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Bloodworth, Timothy

by G. Melvin Herndon, 1979

1736–24 Aug. 1814

Timothy Bloodworth, ardent patriot in the American Revolution, member of the Confederation Congress, vigorous anti-Federalist, U.S. congressman and senator, and collector of customs for the Port of Wilmington, was born in New Hanover County. He had two brothers, James and Thomas, who were active local politicians; their father was probably Timothy Bloodworth, who came to North Carolina from Nansemond County, Va., in the early years of the eighteenth century. A child of poverty, without formal education, young Timothy has been described as one of the most remarkable and versatile men of his era. His diligence and ambition more than made up for his lack of education as he pursued eight or ten different occupations—keeper of an ordinary and a ferry, preacher, doctor, blacksmith, wheelwright, watchmaker, farmer, and politician. He owned nine slaves and received grants for 4,266 acres of land. Most of all, he was a consistent and vigorous proponent of democracy before, during, and after the Revolution.

Elected to the legislative assembly in 1758 at the age of twenty-two, he was returned to that body frequently during the next thirty-five years. He also served in numerous other local political positions. Bloodworth, along with John Ashe, has been credited with the formation of the Wilmington Committee of Safety in 1775. As a member of this committee, as a legislator, and later as commissioner of confiscated property for the district of Wilmington, Bloodworth was known for his harsh treatment of suspected and known Loyalists. He was once accused of trying to depopulate New Hanover County.

In 1784, Bloodworth was elected to Congress; he resigned in August 1787 to return home to fight fiercely against the ratification of the Constitution, serving as a member of the Hillsborough and Fayetteville conventions. Emerging as one of several prominent radical leaders in North Carolina, he opposed virtually everything proposed by the Federalists. Defeated in his bid for a seat in the Senate in 1789, he was elected to the House of Representatives the following year. He replaced Benjamin Hawkins in the Senate in 1795, where he served until the inauguration of President Jefferson. Bloodworth was one of the first North Carolina Republicans to be rewarded by Jefferson. Soon after his resignation from the Senate, he was appointed collector of the Port of Wilmington. He served in this capacity until he resigned in 1807, apparently because of inefficiency in office: at the time of his death in 1814 he still owed the United States $22,500.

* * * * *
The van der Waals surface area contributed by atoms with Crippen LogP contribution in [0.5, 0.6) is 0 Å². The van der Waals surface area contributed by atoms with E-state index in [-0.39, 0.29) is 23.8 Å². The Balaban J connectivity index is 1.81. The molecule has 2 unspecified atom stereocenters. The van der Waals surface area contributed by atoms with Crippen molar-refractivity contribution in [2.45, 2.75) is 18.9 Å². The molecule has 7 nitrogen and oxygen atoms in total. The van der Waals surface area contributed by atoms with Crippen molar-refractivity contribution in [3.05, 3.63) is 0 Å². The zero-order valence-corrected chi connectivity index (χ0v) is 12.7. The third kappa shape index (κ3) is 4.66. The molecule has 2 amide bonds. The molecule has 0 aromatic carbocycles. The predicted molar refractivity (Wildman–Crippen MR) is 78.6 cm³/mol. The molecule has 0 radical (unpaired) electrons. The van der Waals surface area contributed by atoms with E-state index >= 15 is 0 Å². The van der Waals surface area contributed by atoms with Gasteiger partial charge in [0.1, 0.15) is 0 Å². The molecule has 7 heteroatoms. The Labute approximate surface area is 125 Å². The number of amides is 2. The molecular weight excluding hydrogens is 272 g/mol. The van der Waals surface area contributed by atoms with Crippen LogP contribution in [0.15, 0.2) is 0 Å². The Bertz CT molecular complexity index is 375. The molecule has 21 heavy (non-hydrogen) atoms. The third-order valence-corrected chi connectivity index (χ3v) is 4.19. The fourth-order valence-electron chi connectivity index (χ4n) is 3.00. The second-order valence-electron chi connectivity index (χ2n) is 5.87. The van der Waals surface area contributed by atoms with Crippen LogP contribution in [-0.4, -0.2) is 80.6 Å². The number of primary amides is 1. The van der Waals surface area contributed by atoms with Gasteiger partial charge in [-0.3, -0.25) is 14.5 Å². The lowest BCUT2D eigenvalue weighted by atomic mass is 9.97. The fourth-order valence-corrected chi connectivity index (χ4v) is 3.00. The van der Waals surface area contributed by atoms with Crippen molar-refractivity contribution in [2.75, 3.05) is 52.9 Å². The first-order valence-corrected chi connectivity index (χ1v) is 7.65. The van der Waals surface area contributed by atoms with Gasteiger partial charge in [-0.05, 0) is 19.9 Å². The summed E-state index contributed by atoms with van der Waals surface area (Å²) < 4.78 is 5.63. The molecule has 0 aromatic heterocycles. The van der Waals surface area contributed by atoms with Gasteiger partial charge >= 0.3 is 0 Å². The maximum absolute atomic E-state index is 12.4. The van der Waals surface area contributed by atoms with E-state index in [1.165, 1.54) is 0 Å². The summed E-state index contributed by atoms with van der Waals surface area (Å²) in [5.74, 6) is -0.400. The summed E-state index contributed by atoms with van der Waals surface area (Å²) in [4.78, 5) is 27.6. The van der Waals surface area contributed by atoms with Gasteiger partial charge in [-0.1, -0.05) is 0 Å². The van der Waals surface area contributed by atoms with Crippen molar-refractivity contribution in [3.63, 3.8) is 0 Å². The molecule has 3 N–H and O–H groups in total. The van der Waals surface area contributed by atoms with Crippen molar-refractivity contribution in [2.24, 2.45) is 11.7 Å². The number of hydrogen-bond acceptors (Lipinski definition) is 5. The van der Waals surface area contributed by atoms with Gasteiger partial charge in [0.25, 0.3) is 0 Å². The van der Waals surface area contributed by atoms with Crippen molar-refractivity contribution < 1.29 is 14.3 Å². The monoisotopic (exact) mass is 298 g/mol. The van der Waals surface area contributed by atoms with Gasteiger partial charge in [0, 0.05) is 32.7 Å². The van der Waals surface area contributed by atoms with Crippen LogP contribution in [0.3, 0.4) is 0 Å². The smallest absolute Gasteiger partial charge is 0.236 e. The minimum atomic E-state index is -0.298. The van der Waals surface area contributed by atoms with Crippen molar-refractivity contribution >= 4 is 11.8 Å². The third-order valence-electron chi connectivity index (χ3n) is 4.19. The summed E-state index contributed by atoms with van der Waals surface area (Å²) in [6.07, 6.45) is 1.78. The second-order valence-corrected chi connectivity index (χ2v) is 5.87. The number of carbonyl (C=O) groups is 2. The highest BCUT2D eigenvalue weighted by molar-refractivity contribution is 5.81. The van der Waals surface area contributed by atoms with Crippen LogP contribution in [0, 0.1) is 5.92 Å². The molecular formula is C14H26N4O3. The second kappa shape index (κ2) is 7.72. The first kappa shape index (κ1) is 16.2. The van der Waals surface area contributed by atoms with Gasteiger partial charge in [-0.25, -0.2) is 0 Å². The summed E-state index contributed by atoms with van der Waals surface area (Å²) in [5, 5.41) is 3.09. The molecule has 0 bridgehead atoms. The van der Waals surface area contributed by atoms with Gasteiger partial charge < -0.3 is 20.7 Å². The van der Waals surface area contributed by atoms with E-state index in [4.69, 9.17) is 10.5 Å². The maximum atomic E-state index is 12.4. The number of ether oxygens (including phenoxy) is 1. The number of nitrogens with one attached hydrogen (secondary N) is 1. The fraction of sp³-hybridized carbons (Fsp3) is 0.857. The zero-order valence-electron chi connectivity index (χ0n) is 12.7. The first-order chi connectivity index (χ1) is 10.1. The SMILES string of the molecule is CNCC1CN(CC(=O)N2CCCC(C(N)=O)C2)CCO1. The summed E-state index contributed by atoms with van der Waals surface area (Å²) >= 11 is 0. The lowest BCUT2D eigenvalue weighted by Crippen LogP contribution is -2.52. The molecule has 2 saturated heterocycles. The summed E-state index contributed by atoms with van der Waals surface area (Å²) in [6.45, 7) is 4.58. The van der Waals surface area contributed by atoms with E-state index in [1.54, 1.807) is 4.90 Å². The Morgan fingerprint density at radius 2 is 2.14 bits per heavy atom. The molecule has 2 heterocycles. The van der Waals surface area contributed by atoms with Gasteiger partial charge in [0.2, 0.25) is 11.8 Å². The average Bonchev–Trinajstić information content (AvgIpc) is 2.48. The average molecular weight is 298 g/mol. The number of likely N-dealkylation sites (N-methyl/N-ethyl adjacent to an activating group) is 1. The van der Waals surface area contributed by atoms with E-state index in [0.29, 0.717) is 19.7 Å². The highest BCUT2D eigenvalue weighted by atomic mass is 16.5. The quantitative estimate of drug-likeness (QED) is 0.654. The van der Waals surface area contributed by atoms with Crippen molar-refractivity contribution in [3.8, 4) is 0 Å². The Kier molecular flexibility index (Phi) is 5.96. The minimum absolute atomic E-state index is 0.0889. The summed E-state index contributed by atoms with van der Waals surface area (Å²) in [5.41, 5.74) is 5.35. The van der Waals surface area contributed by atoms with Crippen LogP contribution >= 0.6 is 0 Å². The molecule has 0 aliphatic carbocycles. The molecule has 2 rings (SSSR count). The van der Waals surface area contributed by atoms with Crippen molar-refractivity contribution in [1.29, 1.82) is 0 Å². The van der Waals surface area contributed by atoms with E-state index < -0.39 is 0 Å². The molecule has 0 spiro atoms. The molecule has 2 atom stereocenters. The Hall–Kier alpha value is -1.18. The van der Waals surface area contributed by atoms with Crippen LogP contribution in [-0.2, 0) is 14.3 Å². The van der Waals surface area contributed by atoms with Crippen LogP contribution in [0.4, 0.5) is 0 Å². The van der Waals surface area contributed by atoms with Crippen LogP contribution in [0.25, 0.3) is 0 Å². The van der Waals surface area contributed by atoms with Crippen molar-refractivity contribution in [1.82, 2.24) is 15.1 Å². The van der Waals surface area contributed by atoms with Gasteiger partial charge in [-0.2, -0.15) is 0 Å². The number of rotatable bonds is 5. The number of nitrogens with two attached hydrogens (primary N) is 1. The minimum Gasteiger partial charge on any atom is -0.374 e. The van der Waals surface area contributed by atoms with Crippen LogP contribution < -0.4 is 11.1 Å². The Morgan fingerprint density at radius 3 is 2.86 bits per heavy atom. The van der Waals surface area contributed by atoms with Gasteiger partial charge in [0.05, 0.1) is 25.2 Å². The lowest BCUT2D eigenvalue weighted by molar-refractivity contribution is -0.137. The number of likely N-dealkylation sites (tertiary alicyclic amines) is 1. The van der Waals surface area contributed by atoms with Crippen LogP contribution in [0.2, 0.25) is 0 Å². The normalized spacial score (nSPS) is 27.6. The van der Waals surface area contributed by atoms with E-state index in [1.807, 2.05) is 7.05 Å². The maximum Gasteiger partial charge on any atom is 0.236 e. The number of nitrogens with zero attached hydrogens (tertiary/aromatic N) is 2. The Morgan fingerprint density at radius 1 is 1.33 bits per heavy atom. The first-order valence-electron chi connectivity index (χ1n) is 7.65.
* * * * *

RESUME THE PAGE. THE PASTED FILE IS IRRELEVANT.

Bloodworth retired to his home near Burgaw, in present-day Pender County, and died while on a visit to Washington, N.C. Although he was survived by two daughters, Mary and Martha, he had been a widower since the death of his wife Priscilla in 1803.


Samuel A. Ashe, ed., Biographical History of North Carolina, vol. 3 (1905), and Cyclopedia of Eminent and Representative Men of the Carolinas of the Nineteenth Century, vol. 2 (1892).

Walter Clark, ed., State Records of North Carolina, vols. 9, 12–13, 15–17, 19–22, 24 (1895–96, 1898–99, 1901–7, 1905).

D. H. Gilpatrick, Jeffersonian Democracy in North Carolina (1931).

North Carolina Historical and Genealogical Register 2 (1901).

North Carolina Historical Review 1, 18–19, 23, 25, 43, 46 (1923, 1941–42, 1946, 1948, 1966, 1969).

Malcolm Ross, The Cape Fear (1965).

A. M. Waddell, A History of New Hanover County and the Lower Cape Fear Region, 1723–1800, vol. 1 (1909).

A. M. Walker, comp. and ed., New Hanover County Court Minutes, 1738–1800 (1958–62).

Additional Resources:

"Bloodworth, Timothy, (1736 - 1814)." Biographical Directory of the United States Congress. Washington, D.C.: The Congress. (accessed May 17, 2013).

Dictionary of American Biography; Bloodworth, Timothy. “Letters of Timothy Bloodworth and Thomas Person to John Lamb.” In Historical Papers Published by the Trinity College Historical Society, 14th ser., pp. 77-81. 1922. Reprint. New York: AMS Press, 1970.

"Timothy Bloodworth." N.C. Highway Historical Marker D-106, N.C. Office of Archives & History. (accessed May 17, 2013).

Documents by Bloodworth, Timothy, 1736-1814 in Colonial and State Records, Documenting the American South, UNC Libraries:

Historical Sketches of North Carolina from 1584-1851. Lippincott, Grambo and Company, 1851. (accessed May 17, 2013).

North Carolina Manual. (accessed May 17, 2013).



Wondering where Timothy Bloodworth was buried.

Hi Floyd,

Thanks for visiting NCpedia and taking time to share your question. That's a very good question!

I have searched a number of cemetery census sites and do not find anything, which is somewhat interesting given his historical prominence.  I'm going to pull a history of Pender County which I believe was written by a descendent and see if there are any clues there.  Please check back here to see I've found anything new!

Kelly Agan, NC Government & Heritage Library

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